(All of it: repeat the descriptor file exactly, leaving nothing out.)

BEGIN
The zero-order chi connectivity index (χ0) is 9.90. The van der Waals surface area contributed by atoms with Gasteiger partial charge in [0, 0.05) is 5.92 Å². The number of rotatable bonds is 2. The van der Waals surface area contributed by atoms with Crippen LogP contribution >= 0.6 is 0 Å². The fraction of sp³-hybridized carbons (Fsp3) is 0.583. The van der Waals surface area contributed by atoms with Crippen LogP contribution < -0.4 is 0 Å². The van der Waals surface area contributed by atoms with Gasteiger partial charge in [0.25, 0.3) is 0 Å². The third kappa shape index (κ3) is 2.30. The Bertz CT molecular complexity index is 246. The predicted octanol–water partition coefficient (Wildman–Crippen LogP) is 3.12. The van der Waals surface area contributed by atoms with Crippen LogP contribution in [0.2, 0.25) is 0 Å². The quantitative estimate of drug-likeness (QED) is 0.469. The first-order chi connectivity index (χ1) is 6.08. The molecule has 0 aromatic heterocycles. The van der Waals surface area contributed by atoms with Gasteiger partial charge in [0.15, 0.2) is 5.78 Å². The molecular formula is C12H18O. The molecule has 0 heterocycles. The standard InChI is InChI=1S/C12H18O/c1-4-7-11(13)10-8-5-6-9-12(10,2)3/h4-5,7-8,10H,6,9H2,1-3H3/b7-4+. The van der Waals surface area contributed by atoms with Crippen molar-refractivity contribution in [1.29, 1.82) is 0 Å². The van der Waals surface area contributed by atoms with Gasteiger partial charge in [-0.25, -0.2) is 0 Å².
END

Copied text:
The zero-order chi connectivity index (χ0) is 9.90. The van der Waals surface area contributed by atoms with Gasteiger partial charge in [0, 0.05) is 5.92 Å². The number of rotatable bonds is 2. The van der Waals surface area contributed by atoms with Crippen LogP contribution >= 0.6 is 0 Å². The fraction of sp³-hybridized carbons (Fsp3) is 0.583. The van der Waals surface area contributed by atoms with Crippen LogP contribution < -0.4 is 0 Å². The van der Waals surface area contributed by atoms with Gasteiger partial charge in [0.25, 0.3) is 0 Å². The third kappa shape index (κ3) is 2.30. The Bertz CT molecular complexity index is 246. The predicted octanol–water partition coefficient (Wildman–Crippen LogP) is 3.12. The van der Waals surface area contributed by atoms with Crippen LogP contribution in [0.2, 0.25) is 0 Å². The quantitative estimate of drug-likeness (QED) is 0.469. The first-order chi connectivity index (χ1) is 6.08. The molecule has 0 aromatic heterocycles. The van der Waals surface area contributed by atoms with Gasteiger partial charge in [0.15, 0.2) is 5.78 Å². The molecular formula is C12H18O. The molecule has 0 heterocycles. The standard InChI is InChI=1S/C12H18O/c1-4-7-11(13)10-8-5-6-9-12(10,2)3/h4-5,7-8,10H,6,9H2,1-3H3/b7-4+. The van der Waals surface area contributed by atoms with Crippen molar-refractivity contribution in [1.29, 1.82) is 0 Å². The van der Waals surface area contributed by atoms with Gasteiger partial charge in [-0.25, -0.2) is 0 Å².